FDA Plans Research on Drug Advertising

March 16, 2018

The agency announced proposed research studies on how healthcare providers and patients understand drug promotional materials.

On March 12, 2018, FDA announced it was proposing research studies to be conducted by the Office of Prescription Drug Promotion to gain information on how risk and benefit information is understood by healthcare providers and patients. This research will be used to help the agency develop guidelines on disclosure of risk information in advertising.

FDA also published a notice in the Federal Registerabout the purpose and role of social science in prescription drug promotion policy. A proposed study on the Utilization of Adequate Provision among Low to Non-Internet Users will “evaluate methods for how certain consumers can gain access to the full approved drug package labeling to help ensure that they are well-informed about a drug’s risks and benefits,” according to the agency.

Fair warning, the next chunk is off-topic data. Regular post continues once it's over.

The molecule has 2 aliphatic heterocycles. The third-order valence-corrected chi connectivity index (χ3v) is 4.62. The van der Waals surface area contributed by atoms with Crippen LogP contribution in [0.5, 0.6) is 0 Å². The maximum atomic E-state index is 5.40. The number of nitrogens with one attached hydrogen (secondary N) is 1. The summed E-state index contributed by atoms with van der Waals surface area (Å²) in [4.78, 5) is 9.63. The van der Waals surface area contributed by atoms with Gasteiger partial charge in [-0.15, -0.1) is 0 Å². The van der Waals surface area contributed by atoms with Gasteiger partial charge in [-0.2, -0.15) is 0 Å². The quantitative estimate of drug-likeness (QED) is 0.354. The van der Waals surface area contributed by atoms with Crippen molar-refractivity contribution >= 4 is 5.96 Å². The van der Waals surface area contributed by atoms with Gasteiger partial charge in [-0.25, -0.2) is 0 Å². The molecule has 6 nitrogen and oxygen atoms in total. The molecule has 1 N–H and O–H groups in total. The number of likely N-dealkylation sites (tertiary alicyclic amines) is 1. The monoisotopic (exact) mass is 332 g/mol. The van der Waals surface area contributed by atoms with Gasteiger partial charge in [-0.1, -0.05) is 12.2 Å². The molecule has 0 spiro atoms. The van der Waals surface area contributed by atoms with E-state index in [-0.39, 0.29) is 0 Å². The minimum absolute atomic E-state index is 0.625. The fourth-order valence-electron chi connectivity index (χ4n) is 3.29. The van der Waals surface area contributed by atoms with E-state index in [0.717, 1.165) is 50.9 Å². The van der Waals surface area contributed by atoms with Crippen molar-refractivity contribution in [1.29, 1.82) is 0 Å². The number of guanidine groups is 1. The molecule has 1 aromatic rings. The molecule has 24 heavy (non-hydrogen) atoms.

"The FDA has prioritized a robust social and behavioral science research program to help us understand how people make decisions about the products we regulate. This includes research surrounding how patients and health care providers understand prescription drug benefit and risk information in promotional materials. This research has provided key information to inform our policies related to the proper regulation of prescription drug advertising,” said FDA Commissioner Scott Gottlieb, MD, in a press release. “Most recently, our research on how drug risks are presented in TV ads suggested that a more targeted presentation of risks may lead to better retention of the potential side effects that consumers should weigh as they consider their treatment decisions. As a result, we’ve been exploring new guidelines that would recommend more focused disclosure of risk information in TV ads, to better emphasize potential side effects that are severe, serious and actionable. I’m committed to continuing to invest in this critical research to help ensure we’re making informed, science-based decisions. To achieve these goals, we recently announced several additional research projects that can help us understand other important aspects of promotional communications. This includes the effectiveness of disclosures, communications aimed at health care providers and consumer understanding of the accelerated drug approval process."

Source: FDA